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Why We Don't Use Retractable Leashes

If your dog pulls you all over the place when you go on a walk, your first fallback may be a flexi (retractable) leash.  This post explains the dangers that come with using a retractable leash and why we choose to avoid them for our own dogs as well as discouraging clients from using them.

Courtesy of www.jacksonranchfordogs.com


More Pulling


The first issue with this kind of leash that I will mention is that it teaches your dog to pull.  A retractable leash always has a constant pressure on your dog's collar or harness.  If you are trying to get away from your dog pulling, you would be better off teaching your dog to walk nicely on a loose leash as opposed to clipping them to a device that always puts and keeps tension on their body.


Hitting the end of the leash


You only have so much distance before you will get pulled around again!  Retractable leashes only give you about 16 feet for your dog to roam.  If they decide to take off after something, they will hit the end of the leash and give both of you a very nasty jolt.  This can be detrimental to both of you.  Your shoulder will not be happy with the sudden movement and your dog's neck and throat will not be pleased with the sudden tension.  Dogs have ended up with damaged trachea's because they hit the end of a retractable leash too quickly and with too much force.  Most dogs don't understand that they only have "free rein" until 16 feet out.  Because of the potential for damage to both you and your dog, we highly recommend working with a trainer (not necessarily us if we aren't in your area) to make sure you and your dog both enjoy your walks on a 6 foot leash rather than a retractable.

Burns and Cuts


Courtesy of google.ca


If the retractable part of the leash gets wrapped around your leg or hand, you are in great danger!  These leashes routinely cause burns to human and canine skin and also pose a risk to removing a limb (especially if it is only a finger)!  You never want to grab the retractable part of the leash with your hands, but almost everyone does at some point or another.  Sometimes circumstances are just too frantic for you to remember not to grab that part of the leash if your dog is not coming back.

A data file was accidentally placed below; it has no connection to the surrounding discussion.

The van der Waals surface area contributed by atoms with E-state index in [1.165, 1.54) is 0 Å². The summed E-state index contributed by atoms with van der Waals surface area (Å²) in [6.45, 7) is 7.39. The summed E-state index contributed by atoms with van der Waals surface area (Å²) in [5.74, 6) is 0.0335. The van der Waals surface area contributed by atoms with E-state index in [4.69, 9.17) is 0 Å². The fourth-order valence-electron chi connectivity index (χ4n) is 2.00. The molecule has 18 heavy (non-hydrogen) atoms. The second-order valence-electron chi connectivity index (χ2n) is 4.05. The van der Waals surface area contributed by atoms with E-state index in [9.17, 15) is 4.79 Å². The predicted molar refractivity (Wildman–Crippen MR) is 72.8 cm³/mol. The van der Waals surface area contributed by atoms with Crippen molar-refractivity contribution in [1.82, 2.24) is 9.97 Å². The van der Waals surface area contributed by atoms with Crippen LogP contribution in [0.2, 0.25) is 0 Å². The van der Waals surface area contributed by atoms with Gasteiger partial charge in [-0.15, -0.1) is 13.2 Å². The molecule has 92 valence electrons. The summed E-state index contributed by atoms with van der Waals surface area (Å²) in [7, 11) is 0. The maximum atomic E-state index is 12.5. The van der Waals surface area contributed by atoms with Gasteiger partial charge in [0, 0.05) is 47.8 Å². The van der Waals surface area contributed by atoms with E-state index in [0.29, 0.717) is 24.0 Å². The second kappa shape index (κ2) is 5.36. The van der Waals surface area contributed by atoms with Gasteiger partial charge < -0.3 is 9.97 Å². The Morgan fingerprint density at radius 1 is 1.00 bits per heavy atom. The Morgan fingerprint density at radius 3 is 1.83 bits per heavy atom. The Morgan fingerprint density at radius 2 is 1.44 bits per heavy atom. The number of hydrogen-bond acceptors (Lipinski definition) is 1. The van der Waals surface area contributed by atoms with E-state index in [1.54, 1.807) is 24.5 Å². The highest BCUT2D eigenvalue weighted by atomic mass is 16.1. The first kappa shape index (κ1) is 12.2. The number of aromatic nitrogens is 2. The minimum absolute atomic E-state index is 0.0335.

Tools


To be the safest, a dog should be on a harness so that if they do hit the end of the leash, the pressure is distributed more evenly across their chest as opposed to being concentrated on their neck.  I see many people using a retractable leash with other tools meant to help stop pulling - head harnesses, martingales, choke chains, prong collars and more.  What happens when your dog hits the end of the retractable leash with one of these tools on?  A head harness can cause severe damage to the head and neck because of the sudden stop.  The choke chain causes heightened pressure on a smaller area of the neck and poses more risk to the dog's trachea.  Prong collars have the potential to embed in the neck if they hit the end of the leash at a decent speed.  These tools are all meant to be used with extreme caution and on a leash where you can control what your dog is doing - not a retractable!

Control


Most areas require your dog (on leash) to be under control.  If your dog is 16 feet away from you, how do you expect to be able to manage their behavior?  Conversely, if another dog runs up to your dog and is not friendly, how do you intend to keep your dog safe?  Retractable leashes have so many downsides!


I could keep going, but I think I have painted a morbid enough picture for one post.  Moral of the story - don't use retractable leashes if you want to keep your dog and yourself safe!

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